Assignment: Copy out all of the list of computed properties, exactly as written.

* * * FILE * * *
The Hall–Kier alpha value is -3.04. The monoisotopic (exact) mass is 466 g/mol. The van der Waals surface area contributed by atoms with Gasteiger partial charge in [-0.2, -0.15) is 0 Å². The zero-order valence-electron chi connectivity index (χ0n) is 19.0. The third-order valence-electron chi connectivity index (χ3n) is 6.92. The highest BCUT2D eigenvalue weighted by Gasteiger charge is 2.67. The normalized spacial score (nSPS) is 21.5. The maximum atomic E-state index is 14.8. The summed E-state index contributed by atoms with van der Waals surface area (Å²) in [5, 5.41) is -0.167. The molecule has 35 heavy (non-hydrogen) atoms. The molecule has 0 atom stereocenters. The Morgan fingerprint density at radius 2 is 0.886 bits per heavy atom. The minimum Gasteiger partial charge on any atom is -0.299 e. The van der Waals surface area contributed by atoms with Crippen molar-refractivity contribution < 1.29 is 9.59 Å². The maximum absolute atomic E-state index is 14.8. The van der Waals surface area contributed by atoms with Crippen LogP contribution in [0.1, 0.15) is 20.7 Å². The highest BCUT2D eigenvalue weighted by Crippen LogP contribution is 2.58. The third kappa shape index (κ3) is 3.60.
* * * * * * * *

The Hall–Kier alpha value is -3.04. The monoisotopic (exact) mass is 466 g/mol. The van der Waals surface area contributed by atoms with Gasteiger partial charge in [-0.2, -0.15) is 0 Å². The zero-order valence-electron chi connectivity index (χ0n) is 19.0. The third-order valence-electron chi connectivity index (χ3n) is 6.92. The highest BCUT2D eigenvalue weighted by Gasteiger charge is 2.67. The normalized spacial score (nSPS) is 21.5. The maximum atomic E-state index is 14.8. The summed E-state index contributed by atoms with van der Waals surface area (Å²) in [5, 5.41) is -0.167. The molecule has 35 heavy (non-hydrogen) atoms. The molecule has 0 atom stereocenters. The Morgan fingerprint density at radius 2 is 0.886 bits per heavy atom. The minimum Gasteiger partial charge on any atom is -0.299 e. The van der Waals surface area contributed by atoms with Crippen molar-refractivity contribution < 1.29 is 9.59 Å². The maximum absolute atomic E-state index is 14.8. The van der Waals surface area contributed by atoms with Crippen LogP contribution in [0.1, 0.15) is 20.7 Å². The highest BCUT2D eigenvalue weighted by Crippen LogP contribution is 2.58. The third kappa shape index (κ3) is 3.60.